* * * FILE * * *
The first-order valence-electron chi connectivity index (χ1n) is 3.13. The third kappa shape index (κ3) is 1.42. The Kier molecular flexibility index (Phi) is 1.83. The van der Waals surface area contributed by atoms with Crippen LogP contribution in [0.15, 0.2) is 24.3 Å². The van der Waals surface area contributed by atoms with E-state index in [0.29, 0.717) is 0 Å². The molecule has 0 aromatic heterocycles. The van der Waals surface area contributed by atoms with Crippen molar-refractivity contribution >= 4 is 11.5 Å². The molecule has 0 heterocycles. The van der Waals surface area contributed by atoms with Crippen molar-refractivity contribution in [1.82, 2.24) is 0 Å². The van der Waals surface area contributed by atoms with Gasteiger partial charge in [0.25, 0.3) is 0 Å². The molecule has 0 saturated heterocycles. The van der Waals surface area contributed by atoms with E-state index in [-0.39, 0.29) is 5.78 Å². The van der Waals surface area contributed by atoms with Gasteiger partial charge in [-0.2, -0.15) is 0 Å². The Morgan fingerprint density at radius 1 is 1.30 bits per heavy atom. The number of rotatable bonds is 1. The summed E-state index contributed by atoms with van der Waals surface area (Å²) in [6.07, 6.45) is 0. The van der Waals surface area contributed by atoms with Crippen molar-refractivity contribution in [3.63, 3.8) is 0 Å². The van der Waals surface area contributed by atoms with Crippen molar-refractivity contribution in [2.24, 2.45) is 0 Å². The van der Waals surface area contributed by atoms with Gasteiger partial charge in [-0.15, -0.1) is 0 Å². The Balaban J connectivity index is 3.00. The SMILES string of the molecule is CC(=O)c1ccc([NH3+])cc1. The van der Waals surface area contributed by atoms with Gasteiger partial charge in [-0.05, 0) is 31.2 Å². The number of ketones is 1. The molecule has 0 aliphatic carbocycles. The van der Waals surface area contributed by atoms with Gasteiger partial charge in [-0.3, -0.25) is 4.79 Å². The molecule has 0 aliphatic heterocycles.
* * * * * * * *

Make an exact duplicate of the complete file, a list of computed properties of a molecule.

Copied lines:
The first-order valence-electron chi connectivity index (χ1n) is 3.13. The third kappa shape index (κ3) is 1.42. The Kier molecular flexibility index (Phi) is 1.83. The van der Waals surface area contributed by atoms with Crippen LogP contribution in [0.15, 0.2) is 24.3 Å². The van der Waals surface area contributed by atoms with E-state index in [0.29, 0.717) is 0 Å². The molecule has 0 aromatic heterocycles. The van der Waals surface area contributed by atoms with Crippen molar-refractivity contribution >= 4 is 11.5 Å². The molecule has 0 heterocycles. The van der Waals surface area contributed by atoms with Crippen molar-refractivity contribution in [1.82, 2.24) is 0 Å². The van der Waals surface area contributed by atoms with Gasteiger partial charge in [0.25, 0.3) is 0 Å². The molecule has 0 saturated heterocycles. The van der Waals surface area contributed by atoms with E-state index in [-0.39, 0.29) is 5.78 Å². The van der Waals surface area contributed by atoms with Gasteiger partial charge in [-0.2, -0.15) is 0 Å². The Morgan fingerprint density at radius 1 is 1.30 bits per heavy atom. The number of rotatable bonds is 1. The summed E-state index contributed by atoms with van der Waals surface area (Å²) in [6.07, 6.45) is 0. The van der Waals surface area contributed by atoms with Crippen molar-refractivity contribution in [3.63, 3.8) is 0 Å². The van der Waals surface area contributed by atoms with Crippen molar-refractivity contribution in [2.24, 2.45) is 0 Å². The van der Waals surface area contributed by atoms with Gasteiger partial charge in [-0.15, -0.1) is 0 Å². The Balaban J connectivity index is 3.00. The SMILES string of the molecule is CC(=O)c1ccc([NH3+])cc1. The van der Waals surface area contributed by atoms with Gasteiger partial charge in [-0.05, 0) is 31.2 Å². The number of ketones is 1. The molecule has 0 aliphatic carbocycles. The van der Waals surface area contributed by atoms with Gasteiger partial charge in [-0.3, -0.25) is 4.79 Å². The molecule has 0 aliphatic heterocycles.